From Julia Buckley's interview with Inger Ash Wolfe, author of The Calling and The Taken:
[Buckley]: I’m curious about the name Hazel Micallef; even in the book people mispronounce it, and Hazel corrects them (and, in the process, the reader who might have gotten it wrong). How did you choose this distinctive name?--Marshal Zeringue
Names are hard! I chose Hazel’s first name easily—she just struck me as a Hazel from the get-go. The name suggests hardness and intelligence to me (a hard-won kind of wisdom, too), but there’s also something lonesome and soft about the name too. The last name was more calculated: it’s originally a Maltese name that spread across the globe and is found especially in British Isles. You find it in Wales and Scotland now, tough places to prosper. So the last name also suggests a hardness I like. I like, also, that it means “judge” in Maltese.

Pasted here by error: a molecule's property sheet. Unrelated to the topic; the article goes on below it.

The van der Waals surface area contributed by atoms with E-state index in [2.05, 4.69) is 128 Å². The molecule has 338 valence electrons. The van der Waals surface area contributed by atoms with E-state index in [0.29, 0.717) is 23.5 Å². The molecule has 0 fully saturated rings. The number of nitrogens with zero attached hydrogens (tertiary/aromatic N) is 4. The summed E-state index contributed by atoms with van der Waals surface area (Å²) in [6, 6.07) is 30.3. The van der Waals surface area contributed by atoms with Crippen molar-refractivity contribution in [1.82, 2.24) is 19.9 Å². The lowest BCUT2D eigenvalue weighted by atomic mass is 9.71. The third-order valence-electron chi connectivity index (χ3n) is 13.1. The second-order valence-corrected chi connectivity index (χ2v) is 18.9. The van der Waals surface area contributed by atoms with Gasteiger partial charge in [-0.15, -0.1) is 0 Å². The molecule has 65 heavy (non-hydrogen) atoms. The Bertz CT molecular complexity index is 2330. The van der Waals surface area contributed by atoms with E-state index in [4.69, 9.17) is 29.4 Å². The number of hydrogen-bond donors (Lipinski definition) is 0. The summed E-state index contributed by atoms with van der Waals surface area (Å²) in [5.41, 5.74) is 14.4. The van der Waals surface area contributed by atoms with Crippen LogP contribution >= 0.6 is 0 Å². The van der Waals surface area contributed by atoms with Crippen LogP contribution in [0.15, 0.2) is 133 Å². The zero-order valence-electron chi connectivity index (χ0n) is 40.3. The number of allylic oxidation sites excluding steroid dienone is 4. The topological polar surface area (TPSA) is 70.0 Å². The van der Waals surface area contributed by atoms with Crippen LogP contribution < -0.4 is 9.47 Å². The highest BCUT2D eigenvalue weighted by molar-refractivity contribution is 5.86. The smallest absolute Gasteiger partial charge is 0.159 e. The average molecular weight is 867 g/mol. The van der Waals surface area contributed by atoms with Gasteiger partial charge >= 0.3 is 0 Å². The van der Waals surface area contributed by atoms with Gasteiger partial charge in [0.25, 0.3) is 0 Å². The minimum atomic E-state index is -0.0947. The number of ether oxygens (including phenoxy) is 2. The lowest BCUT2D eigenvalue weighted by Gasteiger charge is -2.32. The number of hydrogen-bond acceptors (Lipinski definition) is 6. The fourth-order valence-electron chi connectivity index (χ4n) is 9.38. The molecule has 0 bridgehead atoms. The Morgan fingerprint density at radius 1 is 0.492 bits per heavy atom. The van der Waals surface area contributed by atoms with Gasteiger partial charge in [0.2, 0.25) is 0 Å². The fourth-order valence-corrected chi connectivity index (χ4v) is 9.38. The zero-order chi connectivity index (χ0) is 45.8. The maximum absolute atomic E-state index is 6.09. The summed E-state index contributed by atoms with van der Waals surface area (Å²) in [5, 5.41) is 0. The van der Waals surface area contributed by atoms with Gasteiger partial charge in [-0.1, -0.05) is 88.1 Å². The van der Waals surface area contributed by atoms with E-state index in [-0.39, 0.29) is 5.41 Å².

Hazel pleases me because she’s a female cop who possesses qualities that mystery fiction usually only bestows on male cops: she’s older, divorced, lonely, battling a physical ailment, tied to her job despite its miseries. This seems realistic, yet few of mystery’s female heroes are allowed to be old. Were you consciously trying to address this double standard when you created Hazel?
Well, there is Miss Marple, and Jane Tennison is in her forties, but yes, there are few female detectives in their sixties in continuing series like this one. I wasn’t trying to right a wrong when I created Hazel, but I did hope she would feel new to readers. Also, breaking away from the template of who detectives tend to be in modern crime fiction, I thought I’d feel more freedom to...[read on]